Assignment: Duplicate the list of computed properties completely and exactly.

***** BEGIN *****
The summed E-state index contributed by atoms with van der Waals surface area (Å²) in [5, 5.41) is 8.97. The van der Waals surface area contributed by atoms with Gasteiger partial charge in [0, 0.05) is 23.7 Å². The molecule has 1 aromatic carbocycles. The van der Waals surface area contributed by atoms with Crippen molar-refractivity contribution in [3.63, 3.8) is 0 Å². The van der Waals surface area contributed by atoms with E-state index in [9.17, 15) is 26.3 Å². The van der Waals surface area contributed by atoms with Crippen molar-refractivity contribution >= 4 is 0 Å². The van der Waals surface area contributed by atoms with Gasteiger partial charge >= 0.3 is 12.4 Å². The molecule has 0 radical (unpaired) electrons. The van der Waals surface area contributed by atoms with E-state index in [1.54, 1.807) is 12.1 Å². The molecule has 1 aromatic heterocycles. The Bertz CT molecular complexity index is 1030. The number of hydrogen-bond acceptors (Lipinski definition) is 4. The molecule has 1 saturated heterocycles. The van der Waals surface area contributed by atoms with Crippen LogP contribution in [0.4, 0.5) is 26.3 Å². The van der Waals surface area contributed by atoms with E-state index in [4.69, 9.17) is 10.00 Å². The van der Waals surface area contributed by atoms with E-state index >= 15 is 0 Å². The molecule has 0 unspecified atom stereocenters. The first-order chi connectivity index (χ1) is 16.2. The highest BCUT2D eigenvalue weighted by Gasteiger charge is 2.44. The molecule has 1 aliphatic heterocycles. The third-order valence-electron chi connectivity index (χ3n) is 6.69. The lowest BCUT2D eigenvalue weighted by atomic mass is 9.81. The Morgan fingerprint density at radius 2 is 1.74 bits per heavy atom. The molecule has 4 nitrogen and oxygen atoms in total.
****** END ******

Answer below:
The summed E-state index contributed by atoms with van der Waals surface area (Å²) in [5, 5.41) is 8.97. The van der Waals surface area contributed by atoms with Gasteiger partial charge in [0, 0.05) is 23.7 Å². The molecule has 1 aromatic carbocycles. The van der Waals surface area contributed by atoms with Crippen molar-refractivity contribution in [3.63, 3.8) is 0 Å². The van der Waals surface area contributed by atoms with E-state index in [9.17, 15) is 26.3 Å². The van der Waals surface area contributed by atoms with Crippen molar-refractivity contribution >= 4 is 0 Å². The van der Waals surface area contributed by atoms with Gasteiger partial charge >= 0.3 is 12.4 Å². The molecule has 0 radical (unpaired) electrons. The van der Waals surface area contributed by atoms with E-state index in [1.54, 1.807) is 12.1 Å². The molecule has 1 aromatic heterocycles. The Bertz CT molecular complexity index is 1030. The number of hydrogen-bond acceptors (Lipinski definition) is 4. The molecule has 1 saturated heterocycles. The van der Waals surface area contributed by atoms with Crippen LogP contribution in [0.4, 0.5) is 26.3 Å². The van der Waals surface area contributed by atoms with E-state index in [4.69, 9.17) is 10.00 Å². The van der Waals surface area contributed by atoms with E-state index >= 15 is 0 Å². The molecule has 0 unspecified atom stereocenters. The first-order chi connectivity index (χ1) is 16.2. The highest BCUT2D eigenvalue weighted by Gasteiger charge is 2.44. The molecule has 1 aliphatic heterocycles. The third-order valence-electron chi connectivity index (χ3n) is 6.69. The lowest BCUT2D eigenvalue weighted by atomic mass is 9.81. The Morgan fingerprint density at radius 2 is 1.74 bits per heavy atom. The molecule has 4 nitrogen and oxygen atoms in total.